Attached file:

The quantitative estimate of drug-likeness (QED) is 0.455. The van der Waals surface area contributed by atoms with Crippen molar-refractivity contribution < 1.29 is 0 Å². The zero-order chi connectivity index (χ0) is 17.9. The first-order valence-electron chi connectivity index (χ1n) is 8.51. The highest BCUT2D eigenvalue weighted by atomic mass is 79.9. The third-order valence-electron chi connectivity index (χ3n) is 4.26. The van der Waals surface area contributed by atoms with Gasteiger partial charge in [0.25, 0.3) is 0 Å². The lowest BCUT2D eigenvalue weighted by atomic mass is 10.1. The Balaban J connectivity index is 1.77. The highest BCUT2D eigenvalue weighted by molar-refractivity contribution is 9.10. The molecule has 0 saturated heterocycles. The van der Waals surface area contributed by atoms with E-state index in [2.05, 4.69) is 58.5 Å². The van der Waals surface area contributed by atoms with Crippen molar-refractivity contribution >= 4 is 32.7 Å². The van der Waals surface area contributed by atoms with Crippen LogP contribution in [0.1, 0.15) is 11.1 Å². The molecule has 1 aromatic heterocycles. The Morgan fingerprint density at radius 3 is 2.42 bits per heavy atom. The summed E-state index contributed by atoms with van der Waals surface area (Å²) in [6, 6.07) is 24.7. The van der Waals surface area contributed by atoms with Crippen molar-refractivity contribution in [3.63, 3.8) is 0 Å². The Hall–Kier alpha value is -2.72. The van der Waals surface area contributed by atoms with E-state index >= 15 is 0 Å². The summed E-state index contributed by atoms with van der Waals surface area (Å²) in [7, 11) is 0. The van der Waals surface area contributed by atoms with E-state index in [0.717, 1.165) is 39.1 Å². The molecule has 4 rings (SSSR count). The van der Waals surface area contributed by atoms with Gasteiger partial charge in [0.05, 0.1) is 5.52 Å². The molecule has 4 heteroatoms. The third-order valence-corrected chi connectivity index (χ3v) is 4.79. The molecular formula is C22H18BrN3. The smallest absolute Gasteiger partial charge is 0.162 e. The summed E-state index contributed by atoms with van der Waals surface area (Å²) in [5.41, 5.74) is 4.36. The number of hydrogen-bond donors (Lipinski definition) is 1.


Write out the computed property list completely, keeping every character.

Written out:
The quantitative estimate of drug-likeness (QED) is 0.455. The van der Waals surface area contributed by atoms with Crippen molar-refractivity contribution < 1.29 is 0 Å². The zero-order chi connectivity index (χ0) is 17.9. The first-order valence-electron chi connectivity index (χ1n) is 8.51. The highest BCUT2D eigenvalue weighted by atomic mass is 79.9. The third-order valence-electron chi connectivity index (χ3n) is 4.26. The van der Waals surface area contributed by atoms with Gasteiger partial charge in [0.25, 0.3) is 0 Å². The lowest BCUT2D eigenvalue weighted by atomic mass is 10.1. The Balaban J connectivity index is 1.77. The highest BCUT2D eigenvalue weighted by molar-refractivity contribution is 9.10. The molecule has 0 saturated heterocycles. The van der Waals surface area contributed by atoms with E-state index in [2.05, 4.69) is 58.5 Å². The van der Waals surface area contributed by atoms with Crippen molar-refractivity contribution >= 4 is 32.7 Å². The van der Waals surface area contributed by atoms with Crippen LogP contribution in [0.1, 0.15) is 11.1 Å². The molecule has 1 aromatic heterocycles. The Morgan fingerprint density at radius 3 is 2.42 bits per heavy atom. The summed E-state index contributed by atoms with van der Waals surface area (Å²) in [6, 6.07) is 24.7. The van der Waals surface area contributed by atoms with Crippen molar-refractivity contribution in [3.63, 3.8) is 0 Å². The Hall–Kier alpha value is -2.72. The van der Waals surface area contributed by atoms with E-state index >= 15 is 0 Å². The summed E-state index contributed by atoms with van der Waals surface area (Å²) in [7, 11) is 0. The van der Waals surface area contributed by atoms with E-state index in [0.717, 1.165) is 39.1 Å². The molecule has 4 rings (SSSR count). The van der Waals surface area contributed by atoms with Gasteiger partial charge in [0.05, 0.1) is 5.52 Å². The molecule has 4 heteroatoms. The third-order valence-corrected chi connectivity index (χ3v) is 4.79. The molecular formula is C22H18BrN3. The smallest absolute Gasteiger partial charge is 0.162 e. The summed E-state index contributed by atoms with van der Waals surface area (Å²) in [5.41, 5.74) is 4.36. The number of hydrogen-bond donors (Lipinski definition) is 1.